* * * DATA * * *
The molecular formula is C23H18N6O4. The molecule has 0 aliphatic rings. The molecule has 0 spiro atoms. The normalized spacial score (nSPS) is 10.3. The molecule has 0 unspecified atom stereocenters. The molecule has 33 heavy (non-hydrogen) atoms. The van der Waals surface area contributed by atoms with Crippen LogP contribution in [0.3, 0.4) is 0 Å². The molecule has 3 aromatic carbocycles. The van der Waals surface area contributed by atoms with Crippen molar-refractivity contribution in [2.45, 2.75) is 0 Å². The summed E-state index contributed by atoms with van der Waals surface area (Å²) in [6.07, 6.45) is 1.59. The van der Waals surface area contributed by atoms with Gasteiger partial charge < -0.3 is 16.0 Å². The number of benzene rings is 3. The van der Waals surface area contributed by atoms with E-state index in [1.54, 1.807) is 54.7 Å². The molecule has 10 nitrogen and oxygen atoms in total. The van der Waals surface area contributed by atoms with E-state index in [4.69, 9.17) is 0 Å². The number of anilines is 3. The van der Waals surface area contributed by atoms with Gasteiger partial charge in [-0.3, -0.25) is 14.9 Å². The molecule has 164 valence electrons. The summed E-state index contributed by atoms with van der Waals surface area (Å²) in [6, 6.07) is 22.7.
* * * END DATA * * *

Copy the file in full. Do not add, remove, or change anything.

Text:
The molecular formula is C23H18N6O4. The molecule has 0 aliphatic rings. The molecule has 0 spiro atoms. The normalized spacial score (nSPS) is 10.3. The molecule has 0 unspecified atom stereocenters. The molecule has 33 heavy (non-hydrogen) atoms. The van der Waals surface area contributed by atoms with Crippen LogP contribution in [0.3, 0.4) is 0 Å². The molecule has 3 aromatic carbocycles. The van der Waals surface area contributed by atoms with Crippen molar-refractivity contribution in [2.45, 2.75) is 0 Å². The summed E-state index contributed by atoms with van der Waals surface area (Å²) in [6.07, 6.45) is 1.59. The van der Waals surface area contributed by atoms with Gasteiger partial charge < -0.3 is 16.0 Å². The number of benzene rings is 3. The van der Waals surface area contributed by atoms with E-state index in [1.54, 1.807) is 54.7 Å². The molecule has 10 nitrogen and oxygen atoms in total. The van der Waals surface area contributed by atoms with E-state index in [4.69, 9.17) is 0 Å². The number of anilines is 3. The van der Waals surface area contributed by atoms with Gasteiger partial charge in [-0.3, -0.25) is 14.9 Å². The molecule has 164 valence electrons. The summed E-state index contributed by atoms with van der Waals surface area (Å²) in [6, 6.07) is 22.7.